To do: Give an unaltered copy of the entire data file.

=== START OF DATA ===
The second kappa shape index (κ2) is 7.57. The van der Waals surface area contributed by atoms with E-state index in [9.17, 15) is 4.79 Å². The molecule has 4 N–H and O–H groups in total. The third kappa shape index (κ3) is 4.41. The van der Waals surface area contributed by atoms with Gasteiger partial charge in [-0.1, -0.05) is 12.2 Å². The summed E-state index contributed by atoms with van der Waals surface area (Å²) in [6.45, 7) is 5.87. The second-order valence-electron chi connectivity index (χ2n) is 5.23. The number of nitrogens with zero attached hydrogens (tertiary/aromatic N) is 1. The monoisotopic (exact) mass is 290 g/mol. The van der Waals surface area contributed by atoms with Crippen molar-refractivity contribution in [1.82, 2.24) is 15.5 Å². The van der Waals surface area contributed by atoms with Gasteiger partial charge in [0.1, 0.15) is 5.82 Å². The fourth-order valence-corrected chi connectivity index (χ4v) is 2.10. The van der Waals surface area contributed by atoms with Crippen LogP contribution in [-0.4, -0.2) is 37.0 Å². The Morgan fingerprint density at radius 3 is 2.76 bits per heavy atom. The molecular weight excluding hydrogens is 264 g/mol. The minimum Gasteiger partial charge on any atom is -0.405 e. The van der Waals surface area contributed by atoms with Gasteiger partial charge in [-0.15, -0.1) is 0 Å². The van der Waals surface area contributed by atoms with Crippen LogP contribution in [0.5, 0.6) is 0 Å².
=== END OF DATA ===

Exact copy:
The second kappa shape index (κ2) is 7.57. The van der Waals surface area contributed by atoms with E-state index in [9.17, 15) is 4.79 Å². The molecule has 4 N–H and O–H groups in total. The third kappa shape index (κ3) is 4.41. The van der Waals surface area contributed by atoms with Gasteiger partial charge in [-0.1, -0.05) is 12.2 Å². The summed E-state index contributed by atoms with van der Waals surface area (Å²) in [6.45, 7) is 5.87. The second-order valence-electron chi connectivity index (χ2n) is 5.23. The number of nitrogens with zero attached hydrogens (tertiary/aromatic N) is 1. The monoisotopic (exact) mass is 290 g/mol. The van der Waals surface area contributed by atoms with Crippen molar-refractivity contribution in [1.82, 2.24) is 15.5 Å². The van der Waals surface area contributed by atoms with Gasteiger partial charge in [0.1, 0.15) is 5.82 Å². The fourth-order valence-corrected chi connectivity index (χ4v) is 2.10. The van der Waals surface area contributed by atoms with Crippen LogP contribution in [-0.4, -0.2) is 37.0 Å². The Morgan fingerprint density at radius 3 is 2.76 bits per heavy atom. The molecular weight excluding hydrogens is 264 g/mol. The minimum Gasteiger partial charge on any atom is -0.405 e. The van der Waals surface area contributed by atoms with Gasteiger partial charge in [-0.15, -0.1) is 0 Å². The van der Waals surface area contributed by atoms with Crippen LogP contribution in [0.5, 0.6) is 0 Å².